ABO Blood Groups
Molecular Genetic Basis of ABO Blood Group System
This website was created by Fumiichiro Yamamoto, Ph.D., to disseminate knowledge on the molecular genetic basis of the ABO system.
Link to the Spanish site is as follows.
Link to the Japanese site is as follows.
Link to the Catalan site is as follows.
Link to the Italian site is as follows.
Karl Landsteiner discovered the ABO system in 1900, distinguishing it as one of the most important blood group systems in transfusion medicine. The system consists of A and B antigens and their corresponding antibodies. The underlying factor differentiating the ABO system from others, such as the Rh system, is the presence of antibodies against A and B antigens. These antibodies are present in individuals who do not express A and B antigens, and cause the first mismatched blood transfusion to be possibly fatal. The discovery of the ABO blood group system paved the way for safe blood transfusion.
Due to its complexity, exploration of the ABO system peaks interest not only in transfusion medicine, but also in a variety of scientific fields. In addition to the four major groups (A, B, AB, O), we know of more than a dozen existing subgroups that exhibit different patterns and degrees of agglutination. Additionally, A and B antigens are found not only on red blood cells (RBCs) but also on the surface of other cell types and in secretions. As such, the system is often referred to as the “histo-blood group system.” The presence of A and B antigens on cells other than RBCs emphasizes the importance of ABO blood type matching not only in blood transfusions, but also in cell, tissue, and organ transplantations.
Both the synthesis and properties of A and B antigens raises many important questions on their roles not only in medicine but also in many aspects of biology. A and B antigens are synthesized by a series of enzymatic reactions catalyzed by enzymes called glycosyltransferases. In fact, the final step in producing these antigens requires a glycosyltransferase, which is encoded by the functional A and B alleles at the ABO genetic locus. The fact that allele frequencies vary amongst different races raises interesting questions on the relevance of ABO blood type on population studies, anthropology and human genetics. Another interesting characteristic of A and B antigens is their presence in animals other than human beings. The glycosyltransferases involved in A/B antigen production in humans also exhibit the same enzymatic purposes in animals. Therefore, the ABO blood group system is also of evolutionary and enzymatic significance. A/B antigens also exhibit dynamic changes during development and pathogenesis, suggesting their importance in cancer, molecular, cellular and developmental biology.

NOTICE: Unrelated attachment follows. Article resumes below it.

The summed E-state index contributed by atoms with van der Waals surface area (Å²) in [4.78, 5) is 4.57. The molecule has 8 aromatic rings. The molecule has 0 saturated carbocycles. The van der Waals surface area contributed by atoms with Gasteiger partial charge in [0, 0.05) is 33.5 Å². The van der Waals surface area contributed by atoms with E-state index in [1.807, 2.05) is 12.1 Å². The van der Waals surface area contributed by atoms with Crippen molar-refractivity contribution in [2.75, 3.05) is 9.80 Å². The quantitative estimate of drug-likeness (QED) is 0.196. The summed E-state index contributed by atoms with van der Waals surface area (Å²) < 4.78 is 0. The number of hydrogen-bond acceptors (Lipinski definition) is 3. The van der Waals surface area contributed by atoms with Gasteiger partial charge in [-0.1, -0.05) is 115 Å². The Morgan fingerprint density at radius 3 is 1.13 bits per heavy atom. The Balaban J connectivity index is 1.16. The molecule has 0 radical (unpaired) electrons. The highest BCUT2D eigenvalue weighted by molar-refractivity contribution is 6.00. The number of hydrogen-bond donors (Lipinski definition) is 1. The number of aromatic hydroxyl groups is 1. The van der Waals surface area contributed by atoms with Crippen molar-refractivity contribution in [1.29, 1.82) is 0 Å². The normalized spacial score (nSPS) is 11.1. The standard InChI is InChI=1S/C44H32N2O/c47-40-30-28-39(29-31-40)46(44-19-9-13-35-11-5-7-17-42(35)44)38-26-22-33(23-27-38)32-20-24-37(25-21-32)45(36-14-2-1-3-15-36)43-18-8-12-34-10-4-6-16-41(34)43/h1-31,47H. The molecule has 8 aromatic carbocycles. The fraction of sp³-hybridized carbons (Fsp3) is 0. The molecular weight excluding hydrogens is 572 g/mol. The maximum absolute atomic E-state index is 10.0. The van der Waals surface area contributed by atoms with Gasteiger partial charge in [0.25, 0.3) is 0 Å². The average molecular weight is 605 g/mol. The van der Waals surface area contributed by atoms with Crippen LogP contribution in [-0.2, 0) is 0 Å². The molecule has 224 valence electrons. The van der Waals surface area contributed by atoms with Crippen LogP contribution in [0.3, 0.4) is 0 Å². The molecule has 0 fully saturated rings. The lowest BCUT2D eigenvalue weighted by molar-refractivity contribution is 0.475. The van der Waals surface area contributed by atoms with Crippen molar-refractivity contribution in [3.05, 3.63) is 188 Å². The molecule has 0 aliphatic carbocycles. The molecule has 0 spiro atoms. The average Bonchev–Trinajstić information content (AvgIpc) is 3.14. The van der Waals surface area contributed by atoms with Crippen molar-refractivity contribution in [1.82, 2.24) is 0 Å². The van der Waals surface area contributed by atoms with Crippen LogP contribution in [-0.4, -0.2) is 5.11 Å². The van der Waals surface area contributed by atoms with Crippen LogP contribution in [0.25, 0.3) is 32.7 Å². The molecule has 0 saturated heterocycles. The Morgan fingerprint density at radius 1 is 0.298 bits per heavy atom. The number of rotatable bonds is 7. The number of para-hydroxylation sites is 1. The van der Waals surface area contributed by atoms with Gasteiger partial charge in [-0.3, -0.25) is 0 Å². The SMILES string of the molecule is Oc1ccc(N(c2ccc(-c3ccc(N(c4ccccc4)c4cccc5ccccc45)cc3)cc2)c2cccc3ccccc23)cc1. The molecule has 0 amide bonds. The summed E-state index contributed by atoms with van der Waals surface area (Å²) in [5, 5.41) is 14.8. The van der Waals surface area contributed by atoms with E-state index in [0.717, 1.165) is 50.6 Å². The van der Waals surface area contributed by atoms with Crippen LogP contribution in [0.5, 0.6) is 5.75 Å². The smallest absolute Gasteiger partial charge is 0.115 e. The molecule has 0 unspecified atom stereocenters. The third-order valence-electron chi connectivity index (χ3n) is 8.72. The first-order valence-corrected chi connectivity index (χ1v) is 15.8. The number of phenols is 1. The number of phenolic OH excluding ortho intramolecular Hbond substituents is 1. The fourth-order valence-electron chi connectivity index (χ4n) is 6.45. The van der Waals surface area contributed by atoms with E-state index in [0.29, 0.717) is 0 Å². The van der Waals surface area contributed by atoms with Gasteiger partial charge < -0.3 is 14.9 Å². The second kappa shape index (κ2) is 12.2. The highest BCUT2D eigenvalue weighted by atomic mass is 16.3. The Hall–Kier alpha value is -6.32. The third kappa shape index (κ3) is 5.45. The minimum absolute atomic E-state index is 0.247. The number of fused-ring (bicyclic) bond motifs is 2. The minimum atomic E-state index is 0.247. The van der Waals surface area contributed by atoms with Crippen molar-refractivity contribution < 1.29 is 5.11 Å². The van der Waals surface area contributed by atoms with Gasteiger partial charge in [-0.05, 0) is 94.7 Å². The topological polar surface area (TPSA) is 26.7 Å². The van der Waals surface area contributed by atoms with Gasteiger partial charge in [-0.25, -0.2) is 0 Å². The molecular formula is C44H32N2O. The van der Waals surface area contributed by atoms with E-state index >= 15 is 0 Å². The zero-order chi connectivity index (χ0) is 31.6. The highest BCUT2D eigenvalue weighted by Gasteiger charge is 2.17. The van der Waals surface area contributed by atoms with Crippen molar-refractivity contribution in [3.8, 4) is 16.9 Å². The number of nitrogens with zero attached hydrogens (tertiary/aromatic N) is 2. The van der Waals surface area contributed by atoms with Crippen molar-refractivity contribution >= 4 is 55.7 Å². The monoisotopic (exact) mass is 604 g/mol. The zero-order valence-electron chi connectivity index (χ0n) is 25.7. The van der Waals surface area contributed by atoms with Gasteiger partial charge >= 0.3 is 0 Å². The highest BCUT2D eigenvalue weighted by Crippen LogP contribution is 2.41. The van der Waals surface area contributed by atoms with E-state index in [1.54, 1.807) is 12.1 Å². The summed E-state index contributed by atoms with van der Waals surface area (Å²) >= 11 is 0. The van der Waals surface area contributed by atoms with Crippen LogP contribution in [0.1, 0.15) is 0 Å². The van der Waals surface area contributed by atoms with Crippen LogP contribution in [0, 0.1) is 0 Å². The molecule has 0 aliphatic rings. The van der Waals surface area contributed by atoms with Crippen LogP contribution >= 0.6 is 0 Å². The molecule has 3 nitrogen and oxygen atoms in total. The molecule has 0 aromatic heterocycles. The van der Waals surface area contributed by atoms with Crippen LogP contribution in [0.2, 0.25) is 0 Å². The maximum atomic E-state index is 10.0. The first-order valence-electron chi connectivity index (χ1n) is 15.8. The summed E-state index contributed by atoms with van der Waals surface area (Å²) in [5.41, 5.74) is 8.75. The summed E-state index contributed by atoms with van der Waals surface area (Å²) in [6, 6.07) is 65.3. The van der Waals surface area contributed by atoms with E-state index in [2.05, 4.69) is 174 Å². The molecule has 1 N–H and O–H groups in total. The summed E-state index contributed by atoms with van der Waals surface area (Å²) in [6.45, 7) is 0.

Safer blood transfusion, conceived by Landsteiner and improved upon by many others, primarily immunohematologists, has become a routine medical practice. Since our cloning of the ABO gene in 1990, progress has been made in the structural and functional analyses of ABO genes and A/B transferases at the molecular level. I hope that readers find these web pages interesting and useful, and that they both help facilitate a better understanding of the scientific bases of the ABO system, oligosaccharide ABH antigens, A and B transferases, and ABO genes, and aid in applying this information to clinical applications.
The basic information on the ABO blood group system may also be found in the link below.
ABO BLOOD GROUP SITES